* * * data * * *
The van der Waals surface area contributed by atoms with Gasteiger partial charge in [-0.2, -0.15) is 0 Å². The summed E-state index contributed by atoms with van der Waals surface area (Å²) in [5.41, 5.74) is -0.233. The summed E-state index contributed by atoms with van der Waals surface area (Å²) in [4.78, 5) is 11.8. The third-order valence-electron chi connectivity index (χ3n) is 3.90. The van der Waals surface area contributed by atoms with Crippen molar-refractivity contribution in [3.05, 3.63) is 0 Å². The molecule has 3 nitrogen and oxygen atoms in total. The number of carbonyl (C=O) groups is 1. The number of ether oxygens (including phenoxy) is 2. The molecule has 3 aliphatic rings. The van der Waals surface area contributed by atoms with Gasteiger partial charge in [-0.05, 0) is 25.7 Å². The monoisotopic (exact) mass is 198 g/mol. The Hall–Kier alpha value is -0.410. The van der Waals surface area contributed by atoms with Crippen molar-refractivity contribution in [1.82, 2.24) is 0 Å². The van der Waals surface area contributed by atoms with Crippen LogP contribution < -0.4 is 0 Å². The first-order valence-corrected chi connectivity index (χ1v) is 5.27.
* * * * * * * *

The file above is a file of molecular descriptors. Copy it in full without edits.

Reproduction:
The van der Waals surface area contributed by atoms with Gasteiger partial charge in [-0.2, -0.15) is 0 Å². The summed E-state index contributed by atoms with van der Waals surface area (Å²) in [5.41, 5.74) is -0.233. The summed E-state index contributed by atoms with van der Waals surface area (Å²) in [4.78, 5) is 11.8. The third-order valence-electron chi connectivity index (χ3n) is 3.90. The van der Waals surface area contributed by atoms with Crippen molar-refractivity contribution in [3.05, 3.63) is 0 Å². The molecule has 3 nitrogen and oxygen atoms in total. The number of carbonyl (C=O) groups is 1. The number of ether oxygens (including phenoxy) is 2. The molecule has 3 aliphatic rings. The van der Waals surface area contributed by atoms with Gasteiger partial charge in [-0.05, 0) is 25.7 Å². The monoisotopic (exact) mass is 198 g/mol. The Hall–Kier alpha value is -0.410. The van der Waals surface area contributed by atoms with Crippen molar-refractivity contribution in [1.82, 2.24) is 0 Å². The van der Waals surface area contributed by atoms with Crippen LogP contribution < -0.4 is 0 Å². The first-order valence-corrected chi connectivity index (χ1v) is 5.27.